Himes next taught at Houston College for two years before attending Ohio State University where he completed his Ph.D. in sociology and economics in 1938. He worked as a research director, writer, and aircraft assembly worker (during WWII) from 1936-1946, but he made a name for himself as a Professor of Sociology at North Carolina Central University from 1946-1969. In 1969, he was offered a job at his alma mater, Ohio State University, but he chose to come to UNCG.

He would author six books in his lifetime, and well over 100 articles (the first published in 1936). He also served his discipline at the local, national, and international levels. He was the founder and first president of the North Carolina Sociological Society and he held, at times, visiting professorships at Duke, Chapel Hill, and Syracuse University, as well as serving as a Fullbright Lecturer at Helsinki University, Finland, and Madras University, India. Indeed, he was a worldwide traveler, having also served as Project Director and Chief Investigator on a NSF Grant-funded study of "the Recruitment and Socialization of Social Movement Leaders" in Rhodesia in 1976. Dr. Himes was also the recipient of many awards including the DuBois-Johnson-Frazier Award (from the American Sociological Association), the Irwin V. Sperry Award (N.C. Family Life Council), and the Martin Luther King, Jr. Service Award (UNCG). Dr. Himes' accomplishments would be considerable for anyone and are all the more impressive considering he was both blind and, being African-American, a minority.

Monday, February 13, 2017

Buddy Gist, the Man Behind the Miles Davis Trumpet

The Miles Davis Trumpet is listed on the
UNCG Bucket List
Passing through the atrium of the Music Building, it is easy to overlook the modest exhibit featuring a trumpet. It is in a small case, dwarfed by its surroundings. Even upon reading the plaque, it is difficult to believe that the trumpet belonging to Miles Davis is housed on the campus of The University of North Carolina at Greensboro. Although the name of Miles Davis attracts immediate attention to the instrument, the man responsible for its donation is not as commonly remembered by the visitors making pilgrimages to be close to a noted artifact of music history. The Miles Davis Trumpet was donated to UNCG on September 27th, 2001 by “Buddy” Gist.  

Arthur Taswell “Buddy” Gist, Jr. was born in Spartanburg, SC in 1925, but was raised in Greensboro, NC. His father and mother, Arthur and Louise Gist, were the proprietors of the Magnolia House Motel on Gorrell Street. The Gist family hosted an impressive array of entertainers in their establishment, including Ray Charles, Satchel Paige, Jackie Robinson, and Tina Turner. Magnolia House, which is preserved as a historical landmark, accumulated such a remarkable list of patrons because it served as one of the few motels providing quality accommodations for African American travelers prior to desegregation.

In August of 1942, Gist was enlisted in the military, serving in the Navy for the duration of World War II. Into adulthood, Buddy Gist attended North Carolina State A & T University, where he was a member of the Omega Psi Phi fraternity. Upon graduating in 1947, Gist continued the entrepreneurial family tradition, but relocated from Greensboro to Harlem, which provided far greater opportunity than the South during the Jim Crow Era.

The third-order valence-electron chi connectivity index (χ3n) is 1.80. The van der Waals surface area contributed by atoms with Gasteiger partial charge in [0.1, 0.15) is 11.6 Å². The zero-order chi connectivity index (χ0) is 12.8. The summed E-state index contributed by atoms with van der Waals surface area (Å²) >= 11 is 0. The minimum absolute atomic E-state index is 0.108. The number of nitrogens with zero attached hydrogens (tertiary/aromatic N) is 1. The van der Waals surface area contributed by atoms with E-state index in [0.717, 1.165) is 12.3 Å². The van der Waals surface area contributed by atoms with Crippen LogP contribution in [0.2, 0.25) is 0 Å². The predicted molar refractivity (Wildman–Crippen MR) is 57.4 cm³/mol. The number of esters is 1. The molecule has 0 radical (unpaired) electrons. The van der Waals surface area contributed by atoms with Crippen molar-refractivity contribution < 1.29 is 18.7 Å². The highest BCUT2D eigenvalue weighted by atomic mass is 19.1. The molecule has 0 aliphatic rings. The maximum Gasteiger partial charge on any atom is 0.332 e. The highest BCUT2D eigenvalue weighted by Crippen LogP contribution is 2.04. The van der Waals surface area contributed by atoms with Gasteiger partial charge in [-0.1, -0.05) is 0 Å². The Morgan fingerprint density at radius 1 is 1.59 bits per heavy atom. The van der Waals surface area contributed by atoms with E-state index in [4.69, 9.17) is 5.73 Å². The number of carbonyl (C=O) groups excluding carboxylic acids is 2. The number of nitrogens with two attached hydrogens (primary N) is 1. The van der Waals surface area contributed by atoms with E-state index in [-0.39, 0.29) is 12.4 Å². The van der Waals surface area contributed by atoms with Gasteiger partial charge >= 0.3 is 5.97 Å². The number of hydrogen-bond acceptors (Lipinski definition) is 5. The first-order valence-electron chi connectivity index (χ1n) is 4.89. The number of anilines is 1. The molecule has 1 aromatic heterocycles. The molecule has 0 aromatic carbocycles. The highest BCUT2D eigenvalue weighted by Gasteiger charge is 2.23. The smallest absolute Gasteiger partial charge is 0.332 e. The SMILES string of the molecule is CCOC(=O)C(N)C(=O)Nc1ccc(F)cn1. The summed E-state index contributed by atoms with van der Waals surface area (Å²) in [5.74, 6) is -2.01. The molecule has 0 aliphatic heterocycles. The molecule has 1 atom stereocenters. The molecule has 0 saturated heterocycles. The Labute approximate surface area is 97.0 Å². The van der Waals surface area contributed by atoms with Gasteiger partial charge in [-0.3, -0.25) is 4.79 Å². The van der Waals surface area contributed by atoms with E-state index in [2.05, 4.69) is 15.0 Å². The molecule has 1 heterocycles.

Upon taking up residence in Upper Manhattan, Buddy Gist submerged himself in the thriving African American cultural community. During one evening in 1949 at the Birdland Jazz Club, billed as the “Jazz Corner of the World,” Gist was introduced to Miles Davis by US heavyweight boxing champion, Ezzard Charles. This began Buddy Gist’s friendship Miles Davis and his family. Gist met many of Davis’ recording friends and even helped look after his children while Davis was on tour.

Miles Davis performed in concert at UNCG in 1973
Unlike many of his New York circle of friends, Buddy Gist was not a musician or sports hero. In keeping with his family tradition, Gist was a successful business owner through the 1960s and 1970s. He owned several car dealerships in the New York area, and he began two African import coffee companies, after which (Mt. Kilimanjaro Coffee Company), Miles Davis named his album, Filles de Kilimanjaro. For several decades, Gist lived a life of glamour and success, but by the 1980s, he fell upon hard times and returned to Greensboro.

A few years after taking up residence in Greensboro, Buddy Gist allowed the Miles Davis Trumpet to be exhibited on loan to UNCG, beginning in 1996. The trumpet was not officially donated to UNCG until September 27th, 2001. At this time, the value of the trumpet, modestly estimated in the annual report of the School of Music, was $70,000. The jazz program became the Miles Davis Jazz Studies Program, a memorial to Gist’s friendship with the jazz legend. Soon after the donation became public and the instrument was on display, the Missouri Historical Society requested it be loaned for an exhibit on Miles Davis. A more professional appraisal was conducted, and it was discovered that the serial number on the UNCG trumpet matched that of the trumpet featured on the cover of Davis’ Kind of Blue album. This meant the instrument Gist donated was not just any trumpet, but that is was the trumpet used during the recording of a masterwork of 20th century Jazz. This cultural treasure was revalued by appraisers at $1.6 million. In honor of Buddy Gist’s donation, Steve Haines, director of the UNCG Jazz Program, funded the construction of a custom display case in which the trumpet is featured today.